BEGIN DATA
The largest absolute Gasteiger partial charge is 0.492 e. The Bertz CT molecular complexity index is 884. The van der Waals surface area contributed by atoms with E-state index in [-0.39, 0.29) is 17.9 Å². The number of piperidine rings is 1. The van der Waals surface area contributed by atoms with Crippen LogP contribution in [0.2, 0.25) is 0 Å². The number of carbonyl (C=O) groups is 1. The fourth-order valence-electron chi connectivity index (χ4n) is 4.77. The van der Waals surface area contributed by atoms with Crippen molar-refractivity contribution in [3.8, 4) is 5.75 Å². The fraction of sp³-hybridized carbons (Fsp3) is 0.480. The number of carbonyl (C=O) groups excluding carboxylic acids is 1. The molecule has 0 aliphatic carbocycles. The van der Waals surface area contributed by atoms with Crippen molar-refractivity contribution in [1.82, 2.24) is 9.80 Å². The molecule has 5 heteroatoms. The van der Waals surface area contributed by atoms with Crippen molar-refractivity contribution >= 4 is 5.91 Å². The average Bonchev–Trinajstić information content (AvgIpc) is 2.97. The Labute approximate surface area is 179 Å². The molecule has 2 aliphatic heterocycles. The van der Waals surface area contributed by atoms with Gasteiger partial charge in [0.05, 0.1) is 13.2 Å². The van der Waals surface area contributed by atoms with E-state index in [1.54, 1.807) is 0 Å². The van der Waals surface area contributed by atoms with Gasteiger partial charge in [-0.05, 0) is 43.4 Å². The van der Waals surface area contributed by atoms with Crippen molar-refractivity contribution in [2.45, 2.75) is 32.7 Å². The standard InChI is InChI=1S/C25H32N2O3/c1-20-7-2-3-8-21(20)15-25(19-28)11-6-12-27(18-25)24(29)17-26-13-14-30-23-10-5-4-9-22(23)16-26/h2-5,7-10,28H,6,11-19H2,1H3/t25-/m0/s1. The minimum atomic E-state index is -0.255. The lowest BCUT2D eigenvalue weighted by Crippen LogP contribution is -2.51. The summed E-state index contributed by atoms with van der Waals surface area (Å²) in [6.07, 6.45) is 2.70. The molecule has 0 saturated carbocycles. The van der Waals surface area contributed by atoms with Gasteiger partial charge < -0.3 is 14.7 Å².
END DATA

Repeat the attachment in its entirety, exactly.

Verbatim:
The largest absolute Gasteiger partial charge is 0.492 e. The Bertz CT molecular complexity index is 884. The van der Waals surface area contributed by atoms with E-state index in [-0.39, 0.29) is 17.9 Å². The number of piperidine rings is 1. The van der Waals surface area contributed by atoms with Crippen LogP contribution in [0.2, 0.25) is 0 Å². The number of carbonyl (C=O) groups is 1. The fourth-order valence-electron chi connectivity index (χ4n) is 4.77. The van der Waals surface area contributed by atoms with Crippen molar-refractivity contribution in [3.8, 4) is 5.75 Å². The fraction of sp³-hybridized carbons (Fsp3) is 0.480. The number of carbonyl (C=O) groups excluding carboxylic acids is 1. The molecule has 0 aliphatic carbocycles. The van der Waals surface area contributed by atoms with Crippen molar-refractivity contribution in [1.82, 2.24) is 9.80 Å². The molecule has 5 heteroatoms. The van der Waals surface area contributed by atoms with Crippen molar-refractivity contribution >= 4 is 5.91 Å². The average Bonchev–Trinajstić information content (AvgIpc) is 2.97. The Labute approximate surface area is 179 Å². The molecule has 2 aliphatic heterocycles. The van der Waals surface area contributed by atoms with Gasteiger partial charge in [0.05, 0.1) is 13.2 Å². The van der Waals surface area contributed by atoms with E-state index in [1.54, 1.807) is 0 Å². The van der Waals surface area contributed by atoms with Gasteiger partial charge in [-0.05, 0) is 43.4 Å². The van der Waals surface area contributed by atoms with Crippen molar-refractivity contribution in [2.45, 2.75) is 32.7 Å². The standard InChI is InChI=1S/C25H32N2O3/c1-20-7-2-3-8-21(20)15-25(19-28)11-6-12-27(18-25)24(29)17-26-13-14-30-23-10-5-4-9-22(23)16-26/h2-5,7-10,28H,6,11-19H2,1H3/t25-/m0/s1. The minimum atomic E-state index is -0.255. The lowest BCUT2D eigenvalue weighted by Crippen LogP contribution is -2.51. The summed E-state index contributed by atoms with van der Waals surface area (Å²) in [6.07, 6.45) is 2.70. The molecule has 0 saturated carbocycles. The van der Waals surface area contributed by atoms with Gasteiger partial charge < -0.3 is 14.7 Å².